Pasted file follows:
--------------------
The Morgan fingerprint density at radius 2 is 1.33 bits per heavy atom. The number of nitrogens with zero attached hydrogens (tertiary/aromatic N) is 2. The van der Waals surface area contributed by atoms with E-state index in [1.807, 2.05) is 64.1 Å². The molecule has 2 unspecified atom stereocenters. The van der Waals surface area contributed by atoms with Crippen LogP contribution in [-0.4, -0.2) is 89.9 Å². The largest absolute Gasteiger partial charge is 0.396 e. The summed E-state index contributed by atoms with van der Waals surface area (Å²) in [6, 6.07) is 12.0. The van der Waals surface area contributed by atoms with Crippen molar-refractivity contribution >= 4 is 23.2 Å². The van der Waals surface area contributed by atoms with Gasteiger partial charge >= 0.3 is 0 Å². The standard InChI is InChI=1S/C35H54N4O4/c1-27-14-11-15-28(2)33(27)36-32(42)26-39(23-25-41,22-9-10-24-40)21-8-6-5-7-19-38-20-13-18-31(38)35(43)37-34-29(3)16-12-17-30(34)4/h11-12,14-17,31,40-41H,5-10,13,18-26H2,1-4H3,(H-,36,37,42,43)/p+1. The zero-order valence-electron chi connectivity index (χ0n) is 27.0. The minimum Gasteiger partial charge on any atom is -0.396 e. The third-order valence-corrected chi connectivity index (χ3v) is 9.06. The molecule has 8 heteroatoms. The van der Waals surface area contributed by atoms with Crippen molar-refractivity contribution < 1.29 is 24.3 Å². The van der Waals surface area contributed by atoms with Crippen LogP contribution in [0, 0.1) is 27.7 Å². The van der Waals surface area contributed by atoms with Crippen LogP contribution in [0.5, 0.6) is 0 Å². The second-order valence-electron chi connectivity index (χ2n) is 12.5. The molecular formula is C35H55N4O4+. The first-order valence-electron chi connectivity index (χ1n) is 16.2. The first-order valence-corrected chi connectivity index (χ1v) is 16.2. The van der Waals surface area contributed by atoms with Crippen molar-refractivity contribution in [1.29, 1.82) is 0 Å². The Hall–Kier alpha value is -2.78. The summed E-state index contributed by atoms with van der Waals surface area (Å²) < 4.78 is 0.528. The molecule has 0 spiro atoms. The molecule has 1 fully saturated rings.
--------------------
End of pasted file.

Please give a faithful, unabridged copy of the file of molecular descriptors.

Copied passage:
The Morgan fingerprint density at radius 2 is 1.33 bits per heavy atom. The number of nitrogens with zero attached hydrogens (tertiary/aromatic N) is 2. The van der Waals surface area contributed by atoms with E-state index in [1.807, 2.05) is 64.1 Å². The molecule has 2 unspecified atom stereocenters. The van der Waals surface area contributed by atoms with Crippen LogP contribution in [-0.4, -0.2) is 89.9 Å². The largest absolute Gasteiger partial charge is 0.396 e. The summed E-state index contributed by atoms with van der Waals surface area (Å²) in [6, 6.07) is 12.0. The van der Waals surface area contributed by atoms with Crippen molar-refractivity contribution >= 4 is 23.2 Å². The van der Waals surface area contributed by atoms with Gasteiger partial charge >= 0.3 is 0 Å². The standard InChI is InChI=1S/C35H54N4O4/c1-27-14-11-15-28(2)33(27)36-32(42)26-39(23-25-41,22-9-10-24-40)21-8-6-5-7-19-38-20-13-18-31(38)35(43)37-34-29(3)16-12-17-30(34)4/h11-12,14-17,31,40-41H,5-10,13,18-26H2,1-4H3,(H-,36,37,42,43)/p+1. The zero-order valence-electron chi connectivity index (χ0n) is 27.0. The minimum Gasteiger partial charge on any atom is -0.396 e. The third-order valence-corrected chi connectivity index (χ3v) is 9.06. The molecule has 8 heteroatoms. The van der Waals surface area contributed by atoms with Crippen molar-refractivity contribution < 1.29 is 24.3 Å². The van der Waals surface area contributed by atoms with Crippen LogP contribution in [0, 0.1) is 27.7 Å². The van der Waals surface area contributed by atoms with Crippen LogP contribution in [0.5, 0.6) is 0 Å². The second-order valence-electron chi connectivity index (χ2n) is 12.5. The molecular formula is C35H55N4O4+. The first-order valence-electron chi connectivity index (χ1n) is 16.2. The first-order valence-corrected chi connectivity index (χ1v) is 16.2. The van der Waals surface area contributed by atoms with Crippen molar-refractivity contribution in [1.29, 1.82) is 0 Å². The Hall–Kier alpha value is -2.78. The summed E-state index contributed by atoms with van der Waals surface area (Å²) < 4.78 is 0.528. The molecule has 0 spiro atoms. The molecule has 1 fully saturated rings.